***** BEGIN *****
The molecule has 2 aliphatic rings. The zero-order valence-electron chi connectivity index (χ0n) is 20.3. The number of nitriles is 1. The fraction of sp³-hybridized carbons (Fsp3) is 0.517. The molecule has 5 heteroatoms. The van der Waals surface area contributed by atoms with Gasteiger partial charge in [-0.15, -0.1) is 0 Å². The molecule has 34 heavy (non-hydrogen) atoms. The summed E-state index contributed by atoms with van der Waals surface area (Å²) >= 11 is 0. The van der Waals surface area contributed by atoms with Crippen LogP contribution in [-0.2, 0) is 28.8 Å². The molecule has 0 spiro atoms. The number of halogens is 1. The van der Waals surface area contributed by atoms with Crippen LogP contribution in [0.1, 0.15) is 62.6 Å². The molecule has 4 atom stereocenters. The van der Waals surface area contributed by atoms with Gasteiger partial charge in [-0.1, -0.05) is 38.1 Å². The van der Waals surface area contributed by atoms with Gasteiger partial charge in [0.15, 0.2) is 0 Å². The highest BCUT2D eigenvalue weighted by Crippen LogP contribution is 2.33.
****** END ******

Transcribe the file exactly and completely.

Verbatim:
The molecule has 2 aliphatic rings. The zero-order valence-electron chi connectivity index (χ0n) is 20.3. The number of nitriles is 1. The fraction of sp³-hybridized carbons (Fsp3) is 0.517. The molecule has 5 heteroatoms. The van der Waals surface area contributed by atoms with Gasteiger partial charge in [-0.15, -0.1) is 0 Å². The molecule has 34 heavy (non-hydrogen) atoms. The summed E-state index contributed by atoms with van der Waals surface area (Å²) >= 11 is 0. The van der Waals surface area contributed by atoms with Crippen LogP contribution in [-0.2, 0) is 28.8 Å². The molecule has 0 spiro atoms. The number of halogens is 1. The van der Waals surface area contributed by atoms with Crippen LogP contribution in [0.1, 0.15) is 62.6 Å². The molecule has 4 atom stereocenters. The van der Waals surface area contributed by atoms with Gasteiger partial charge in [-0.1, -0.05) is 38.1 Å². The van der Waals surface area contributed by atoms with Gasteiger partial charge in [0.15, 0.2) is 0 Å². The highest BCUT2D eigenvalue weighted by Crippen LogP contribution is 2.33.